The Science of All Things Squishy
Students enter the laboratory to find a collection of mysterious mixtures and substances. They are instructed to examine the materials using their hands or whatever tools necessary. The first sample consists of a white, foamy substance that has been shaped into a tower. They notice the smell seems oddly familiar… 'wait, is that shaving cream?'
Surprisingly, many household items such as ketchup, mayonnaise, toothpaste, hair gel and shaving cream are featured in a seminar class for incoming freshmen at Emory University in Atlanta, Ga. The purpose of the class is to get students excited about science by exposing them to cutting-edge research at the university. The class includes a three-week unit about the properties and behaviors of a group of materials called complex fluids.
Some aspects--students delving into sand boxes and playing with putty-like substances--may seem more appropriate for a kindergarten classroom, but the science behind the activities is actually quite challenging. For example, a mixture of cornstarch and water may feel like clay, but once you stop rolling it around, it flows like a liquid.
So which is it: a solid or a liquid?
According to researcher Eric Weeks, associate physics professor at Emory, it's both. Or better yet, it's "squishy."
That is Weeks' name for materials with both fluid and solid properties. He studies why complex fluids act the way they do, and what causes them to behave differently from simple liquids like water and honey.
His work with squishy substances, along with his commitment to both research and education, earned him a prestigious Faculty Early Career Development (CAREER) award from the National Science Foundation in 2003. CAREER awards are given to the most promising young researchers in science and engineering who also translate their work into significant educational activities.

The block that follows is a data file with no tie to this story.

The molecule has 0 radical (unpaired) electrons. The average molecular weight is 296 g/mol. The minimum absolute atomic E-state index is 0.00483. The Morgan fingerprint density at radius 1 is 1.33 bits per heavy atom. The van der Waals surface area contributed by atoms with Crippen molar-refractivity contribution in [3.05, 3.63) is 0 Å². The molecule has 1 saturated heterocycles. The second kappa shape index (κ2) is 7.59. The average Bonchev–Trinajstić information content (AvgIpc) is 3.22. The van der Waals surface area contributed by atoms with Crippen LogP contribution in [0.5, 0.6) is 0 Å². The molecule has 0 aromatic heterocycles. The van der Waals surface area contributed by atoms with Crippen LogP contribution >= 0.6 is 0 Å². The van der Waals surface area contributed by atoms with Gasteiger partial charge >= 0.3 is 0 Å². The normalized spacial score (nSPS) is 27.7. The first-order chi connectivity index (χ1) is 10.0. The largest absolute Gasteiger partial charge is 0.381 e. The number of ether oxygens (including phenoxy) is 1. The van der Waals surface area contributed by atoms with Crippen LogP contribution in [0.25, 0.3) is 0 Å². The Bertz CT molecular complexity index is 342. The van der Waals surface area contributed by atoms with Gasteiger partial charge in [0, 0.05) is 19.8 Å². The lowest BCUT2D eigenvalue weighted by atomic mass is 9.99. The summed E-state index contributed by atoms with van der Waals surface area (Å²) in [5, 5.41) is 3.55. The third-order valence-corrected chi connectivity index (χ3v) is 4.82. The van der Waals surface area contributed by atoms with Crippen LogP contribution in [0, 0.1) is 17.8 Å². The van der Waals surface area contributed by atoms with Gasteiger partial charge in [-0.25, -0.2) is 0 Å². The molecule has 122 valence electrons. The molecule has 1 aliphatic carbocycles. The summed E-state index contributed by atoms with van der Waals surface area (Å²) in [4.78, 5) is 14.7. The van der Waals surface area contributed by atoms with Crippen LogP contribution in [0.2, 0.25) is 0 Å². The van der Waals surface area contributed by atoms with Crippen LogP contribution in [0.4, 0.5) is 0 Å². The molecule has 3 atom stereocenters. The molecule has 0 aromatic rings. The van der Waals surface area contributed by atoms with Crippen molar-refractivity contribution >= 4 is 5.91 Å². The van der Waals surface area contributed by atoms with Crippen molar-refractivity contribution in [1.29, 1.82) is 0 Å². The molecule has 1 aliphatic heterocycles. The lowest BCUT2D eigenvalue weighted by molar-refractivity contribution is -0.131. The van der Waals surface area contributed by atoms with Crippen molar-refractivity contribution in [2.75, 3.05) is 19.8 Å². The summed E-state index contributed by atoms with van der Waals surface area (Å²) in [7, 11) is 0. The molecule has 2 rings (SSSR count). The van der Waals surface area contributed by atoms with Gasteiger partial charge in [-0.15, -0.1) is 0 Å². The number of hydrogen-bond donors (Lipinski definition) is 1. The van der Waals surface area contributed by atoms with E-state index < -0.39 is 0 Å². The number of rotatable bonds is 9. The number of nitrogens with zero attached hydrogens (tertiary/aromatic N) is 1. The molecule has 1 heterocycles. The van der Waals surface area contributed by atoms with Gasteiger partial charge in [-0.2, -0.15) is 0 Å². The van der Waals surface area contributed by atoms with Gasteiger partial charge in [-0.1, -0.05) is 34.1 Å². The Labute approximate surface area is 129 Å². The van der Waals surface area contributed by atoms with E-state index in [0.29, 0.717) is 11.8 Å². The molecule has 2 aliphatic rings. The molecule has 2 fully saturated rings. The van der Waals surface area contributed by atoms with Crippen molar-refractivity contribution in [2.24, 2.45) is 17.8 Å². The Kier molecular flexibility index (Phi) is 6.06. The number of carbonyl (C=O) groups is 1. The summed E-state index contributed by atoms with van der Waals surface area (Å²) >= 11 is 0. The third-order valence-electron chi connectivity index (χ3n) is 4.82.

Encouraging students to question certain aspects of squishy behavior is just one segment of the Emory freshman seminar class. Weeks' colleague, chemistry and biology professor David Lynn, came up with the idea for the class as a method for exposing freshmen to cutting-edge science taking place at the university. The seminar consists of five modules, each three weeks long and focusing on a different area of science. The topics vary each semester and have included physics, chemistry, biology, anthropology, mathematics, computer science, psychology and medicine.
Weeks' module is intended to show students how to think about squishy materials scientifically as well as show them actual research done in the laboratory. As the students explore various types of squishy substances, the laboratory experiments designed by Weeks and other colleagues demonstrate not only that science can be fun, but also that common household materials can be useful aids in understanding complex science concepts.